Battling the rule of thumb 1

April 24, 2008

I was pleased to read Frank Furedi's stand against texting ("It's a vxd question: why your lecture isn't as important as an SMS", 17 April) and saddened at stories of tutors choosing to ignore, or feeling constrained from doing something about, texting.

A couple of years ago, I decided enough was enough. Since then, I have used the first lecture/seminar to tell students that if they are caught using their phones, I reserve the right to ask them to leave the room. I have thrown some out for using a mobile. Attendance is perhaps not quite as good as it had been before, but seminars are far more productive because students know their tutor is serious about work. So go in hard and early, back up your statements the first time it happens, and it's surprising how quickly students police themselves. However, because my position is somewhat out of kilter with many academics and departments, I am unwilling to make public my name. Shame.

Name and address supplied.

Please login or register to read this article.

Register to continue

Get a month's unlimited access to THE content online. Just register and complete your career summary.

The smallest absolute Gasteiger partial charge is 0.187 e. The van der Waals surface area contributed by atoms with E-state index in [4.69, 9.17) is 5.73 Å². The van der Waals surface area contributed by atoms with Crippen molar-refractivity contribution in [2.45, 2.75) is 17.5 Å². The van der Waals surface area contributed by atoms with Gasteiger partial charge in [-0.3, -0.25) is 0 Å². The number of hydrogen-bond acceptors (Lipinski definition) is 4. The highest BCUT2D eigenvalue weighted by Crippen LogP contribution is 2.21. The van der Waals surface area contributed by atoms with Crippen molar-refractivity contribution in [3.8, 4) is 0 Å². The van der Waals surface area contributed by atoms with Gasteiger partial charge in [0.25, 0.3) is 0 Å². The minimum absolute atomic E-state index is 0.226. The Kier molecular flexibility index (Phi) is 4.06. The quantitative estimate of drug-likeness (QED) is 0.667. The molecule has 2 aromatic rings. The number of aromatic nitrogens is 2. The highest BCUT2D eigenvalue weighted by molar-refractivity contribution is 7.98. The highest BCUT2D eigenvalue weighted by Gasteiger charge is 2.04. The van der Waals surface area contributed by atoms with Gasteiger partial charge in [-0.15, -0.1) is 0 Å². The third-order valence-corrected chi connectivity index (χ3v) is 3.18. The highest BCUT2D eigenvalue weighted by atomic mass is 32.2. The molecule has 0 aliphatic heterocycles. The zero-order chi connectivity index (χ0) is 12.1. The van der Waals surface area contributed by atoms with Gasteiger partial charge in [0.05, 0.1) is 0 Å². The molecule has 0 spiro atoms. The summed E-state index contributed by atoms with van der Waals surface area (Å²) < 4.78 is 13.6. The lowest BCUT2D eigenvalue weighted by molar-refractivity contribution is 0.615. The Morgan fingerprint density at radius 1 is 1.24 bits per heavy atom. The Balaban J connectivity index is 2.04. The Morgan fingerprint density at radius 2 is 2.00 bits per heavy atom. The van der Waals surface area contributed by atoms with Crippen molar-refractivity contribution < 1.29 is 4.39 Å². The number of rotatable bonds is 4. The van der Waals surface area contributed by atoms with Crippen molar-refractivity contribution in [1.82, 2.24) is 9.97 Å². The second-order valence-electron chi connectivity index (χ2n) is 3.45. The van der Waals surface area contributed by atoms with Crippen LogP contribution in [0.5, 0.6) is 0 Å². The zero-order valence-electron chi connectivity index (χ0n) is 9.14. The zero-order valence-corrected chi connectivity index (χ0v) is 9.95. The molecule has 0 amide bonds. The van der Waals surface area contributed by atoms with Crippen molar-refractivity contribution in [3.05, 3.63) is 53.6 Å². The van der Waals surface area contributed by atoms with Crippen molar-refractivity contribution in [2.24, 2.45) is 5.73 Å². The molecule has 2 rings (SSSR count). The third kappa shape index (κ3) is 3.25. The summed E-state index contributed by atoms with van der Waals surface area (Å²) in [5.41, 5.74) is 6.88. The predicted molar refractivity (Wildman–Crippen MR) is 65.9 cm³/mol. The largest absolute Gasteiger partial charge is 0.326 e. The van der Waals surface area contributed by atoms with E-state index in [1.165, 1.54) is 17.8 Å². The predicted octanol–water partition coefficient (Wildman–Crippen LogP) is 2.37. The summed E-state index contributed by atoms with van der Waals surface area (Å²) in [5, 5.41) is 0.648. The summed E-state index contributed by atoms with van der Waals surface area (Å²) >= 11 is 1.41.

Registration is free and only takes a moment. Once registered you can read a total of 3 articles each month, plus:

  • Sign up for the editor's highlights
  • Receive World University Rankings news first
  • Get job alerts, shortlist jobs and save job searches
  • Participate in reader discussions and post comments
Register

Have your say

Log in or register to post comments

Most commented

Recent controversy over the future directions of both Stanford and Melbourne university presses have raised questions about the role of in-house publishing arms in a world of commercialisation, impact agendas, alternative facts – and ever-diminishing monograph sales. Anna McKie reports

3 October

Sponsored

Featured jobs